The dominant sentiment was negative, however. The Cherokee stated: “When the earth was dry and the animals came down, it was still dark, so they got the sun and set it in a track to go every day across the island from east to west, just overhead. It was too hot this way”. The Diné (Four Corners Region) relay that the first “people” created the sun with a crystal that “lighted into a blaze”: “The people retreated far back on account of the great heat, which continued increasing. The men from the four points found the heat so intense that they arose, but they could hardly stand, as the heavens were so close to them.” When Atseatsine “elevated the sun a short distance it tipped a little and burned vegetation and scorched the people, for it was still too near. … it continued to burn everything. … the people are suffering and all is burning”. The Keres (Santa Ana and Santo Domingo, New Mexico) and Hopi (northeastern Arizona) passed on the following tradition: “When Sun was first placed in the sky, he came too close to the earth and scorched it”. And the Ute (primarily Utah and Colorado) remembered a time of erratic daylight before the institution of the day and night, the seasons and the years, when Ta-vi, “the sun-god”, was fickle: “In that long ago, … the sun roamed the earth at will. When he came too near with his fierce heat the people were scorched …”

Thirdly, the torridity may sometimes be blamed on the sun remaining stationary in the sky. For example, according to the indigenous people of the Andaman Islands the first people had “uninterruptedly enjoyed … the privilege of daylight”, but “the sun, one day, burned so fiercely as to cause great distress”.

And fourthly, multiple simultaneous suns, including the present sun, were often held accountable for the discomfort, culminating in a world-embracing blaze. The Yaghan (Tierra del Fuego, South America) believed that the current sun is the benevolent son of a former one, “the senior sun-man, who was a truculent old man and who caused the first world conflagration by making the ocean boil and by setting the world ablaze in a primordial fire.” According to a variant account, “powerful Táruwalem appeared quite suddenly in the east and set fire to the entire region. … At that time the whole world burned up all at once, and later everything cooled off again.” Again, the Ngarinyin (Kimberleys, northwest Australia) informed that, before “the little sun has made her journey from the east to the west to give the world day and night”, this one and her larger mother used to dwell permanently in the east, causing excessive heat:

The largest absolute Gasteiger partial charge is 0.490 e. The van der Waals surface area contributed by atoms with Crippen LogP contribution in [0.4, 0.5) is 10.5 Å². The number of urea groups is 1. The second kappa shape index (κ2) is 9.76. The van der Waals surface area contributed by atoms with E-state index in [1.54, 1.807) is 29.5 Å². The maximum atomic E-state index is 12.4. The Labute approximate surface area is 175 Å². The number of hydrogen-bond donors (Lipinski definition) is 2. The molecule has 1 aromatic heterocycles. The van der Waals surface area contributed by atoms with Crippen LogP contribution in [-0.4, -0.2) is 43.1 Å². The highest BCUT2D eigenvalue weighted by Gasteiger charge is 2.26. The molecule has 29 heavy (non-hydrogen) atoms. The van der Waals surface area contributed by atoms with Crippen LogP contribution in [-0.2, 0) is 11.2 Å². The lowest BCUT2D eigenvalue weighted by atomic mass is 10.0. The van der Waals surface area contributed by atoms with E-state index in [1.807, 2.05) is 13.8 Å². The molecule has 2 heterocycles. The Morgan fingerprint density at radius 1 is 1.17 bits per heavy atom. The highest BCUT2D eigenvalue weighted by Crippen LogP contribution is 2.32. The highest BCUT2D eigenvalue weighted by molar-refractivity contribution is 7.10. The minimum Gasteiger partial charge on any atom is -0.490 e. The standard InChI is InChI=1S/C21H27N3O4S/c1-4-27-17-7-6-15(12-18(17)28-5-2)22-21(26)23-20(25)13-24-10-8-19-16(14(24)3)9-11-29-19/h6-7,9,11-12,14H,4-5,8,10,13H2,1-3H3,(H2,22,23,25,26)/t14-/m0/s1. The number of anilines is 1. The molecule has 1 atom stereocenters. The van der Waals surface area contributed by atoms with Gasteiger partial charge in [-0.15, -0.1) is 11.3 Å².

“Long, long ago, in the East, behind the world, there lived two suns. A big fat mother sun and a little daughter sun. They lived in hollow logs. They came out to give the world light, but they shone so fiercely and for so long that everything began to burn up. The ground became scorched. The rivers dried up … The animals began to die of thirst.”

Providing yet another twist in the bewildering kaleidoscope of myth, one of the suns was often thought to have been or become the moon. For example, legends of the Bunun (originally of central Taiwan) “say that there were once two suns in the sky. The heat was unbearable” and one of the two was subsequently turned into the moon. Among the Atayal (northern Taiwan), too, it “was believed that in the ancient time, two suns circled around in the sky, and there was no separation between day and night. One of the suns was much larger than the one we see today, and it caused the weather to be extremely hot. … the plants started to shrivel and the rivers started to dry up which made agricultural crops impossible to grow. The people on earth suffered greatly.” Eventually, the “bigger sun” was changed into the moon. And the Twana (Washington State) blamed a past lethal outburst of heat on the moon, which had been intended by the creator, Dokibatt, “to be the sun”:

“In the morning it rose, but it shone too hot and caused the water to boil, killing the fish and also many animals on land, and did much damage generally, so then he made the sun as it now is to rule the day, and condemned the moon to shine at night.”